Go mad with the options boxes and you can turn your basic F750GS into an enduro-shaped superbike, with superb semi-active rear suspension, cruise control, a tyre pressure warning system, a multi-function 6.5in colour TFT screen with Bluetooth connectivity, keyless ignition and a bewildering array of official BMW parts and accessories. 

Facts & Figures

Model info
Year introduced 2018
Year discontinued -
New price £7,950
Used price £7,500 to £13,800
Warranty term Two years
Running costs
Insurance group 12 of 17
Annual road tax £88
Annual service cost -
Max power 76 bhp
Max torque 62 ft-lb
Top speed 135 mph
1/4-mile acceleration -
Average fuel consumption -
Tank range -
Engine size 853cc
Engine type Liquid-cooled, 8v, parallel twin
Frame type Steel bridge-type
Fuel capacity 15 litres
Seat height 815mm
Bike weight 224kg
Front suspension 41mm non-adjustable forks
Rear suspension Single rear shock, adjustable for preload and rebound damping
Front brake 2 x 305mm discs with Brembo four-piston caliper
Rear brake 265mm single disc with single-piston caliper
Front tyre size 110/80 x 19
Rear tyre size 150/70 x 17

History & Versions

Model history

2008: Replacing the old single-cylinder F650, the entry-level adventure machine is powered by the same 798cc parallel twin-cylinder engine as the F800GS.

2013: Now called the F700GS, but still powered by the same motor, has more torque an extra 4bhp thanks to cam timing and fuelling tweaks.

Other versions


Owners' Reviews

1 owner has reviewed their BMW F750GS (2018-on) and rated it in a number of areas. Read what they have to say and what they like and dislike about the bike below.

Review your BMW F750GS (2018-on)
Summary of Owners' Reviews
Overall Rating 3 out of 5
Ride Quality & Brakes 3 out of 5
Engine 3 out of 5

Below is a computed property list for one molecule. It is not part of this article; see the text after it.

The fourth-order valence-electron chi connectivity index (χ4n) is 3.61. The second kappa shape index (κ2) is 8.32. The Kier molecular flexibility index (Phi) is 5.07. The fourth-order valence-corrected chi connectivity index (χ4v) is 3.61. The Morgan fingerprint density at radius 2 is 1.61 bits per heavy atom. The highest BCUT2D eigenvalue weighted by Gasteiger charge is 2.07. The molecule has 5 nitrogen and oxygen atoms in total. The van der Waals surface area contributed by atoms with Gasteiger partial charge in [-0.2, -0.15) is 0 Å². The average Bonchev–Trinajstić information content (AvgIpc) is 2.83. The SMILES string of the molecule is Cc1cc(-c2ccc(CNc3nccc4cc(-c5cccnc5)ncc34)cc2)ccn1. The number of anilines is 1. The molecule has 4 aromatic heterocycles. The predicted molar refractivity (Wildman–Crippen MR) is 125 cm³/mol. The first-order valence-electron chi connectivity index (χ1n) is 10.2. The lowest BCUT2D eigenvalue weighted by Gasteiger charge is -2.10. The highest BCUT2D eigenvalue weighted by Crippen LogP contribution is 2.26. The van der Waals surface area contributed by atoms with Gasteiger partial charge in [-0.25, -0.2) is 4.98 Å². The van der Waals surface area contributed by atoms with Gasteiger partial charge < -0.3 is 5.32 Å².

Build Quality & Reliability 4 out of 5
Value & Running Costs 4 out of 5
Equipment 4 out of 5
3 out of 5

Oops, BMW make changes and produce an inferior product

26 June 2018 by Paul

Not as good as the previous bikes. New Chinese-built engine lets the bike down in my opinion.

Ride Quality & Brakes
3 out of 5
The bike I rode had the optional ESA (electronic adjustable suspension) fitted, with a choice between 'road' and 'dynamic'. I found the dynamic setting too firm, and even the road setting wasn't as smooth and comfortable as the bog standard set up on my F650. Standard seat as with the F650 is way too hard. I have the BMW comfort seat on my F650 which is a huge improvement. Brakes on the F750 are marginally better than the F650 due to having twin disks, but not massively so.
3 out of 5
Having owned a 2010 F650GS for about a year, I was interested in taking the new F750GS for a test ride. One of the main changes to the F750 over the previous models (F650 & F700) is the engine. Gone is the fantastic parallel twin 800cc unit manufactured by highly regarded engine builders Rotax with 360 degree firing order, replaced by an 850cc parallel twin unit with 90/270 degree firing order to mimic 90 degree V twins, made by a firm in China. In my opinion this is a huge mistake. Whilst the 750 does have a little more mid-range 'shove', it feels 'lumpy' in low revs and as I use mine for commuting, lumpy isn't good when trying to negotiate traffic at low speed. An hour and a half into my test ride and I'm beginning to find the 'manufactured V twin feel' of the engine quite annoying and long to be back on my smooth F650. I average 68-70mpg on my F650, the F750 was averaging 60, good, but not AS good. If the F650 & F750 were to be drag raced next to each other, there would be less in it that you might expect. The F750 would just win, but only just, and the rough feeling engine doesn't justify the minor increase in grunt.
Build Quality & Reliability
4 out of 5
Value & Running Costs
4 out of 5
4 out of 5
The test bike had all the toys fitted, TFT dash was impressive, but I prefer conventional dials.

Photo Gallery

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  • BMW F750GS  (2018-on)
  • BMW F750GS  (2018-on)
  • BMW F750GS  (2018-on)
  • BMW F750GS  (2018-on)
  • BMW F750GS  (2018-on)
  • BMW F750GS  (2018-on)
  • BMW F750GS  (2018-on)
  • BMW F750GS  (2018-on)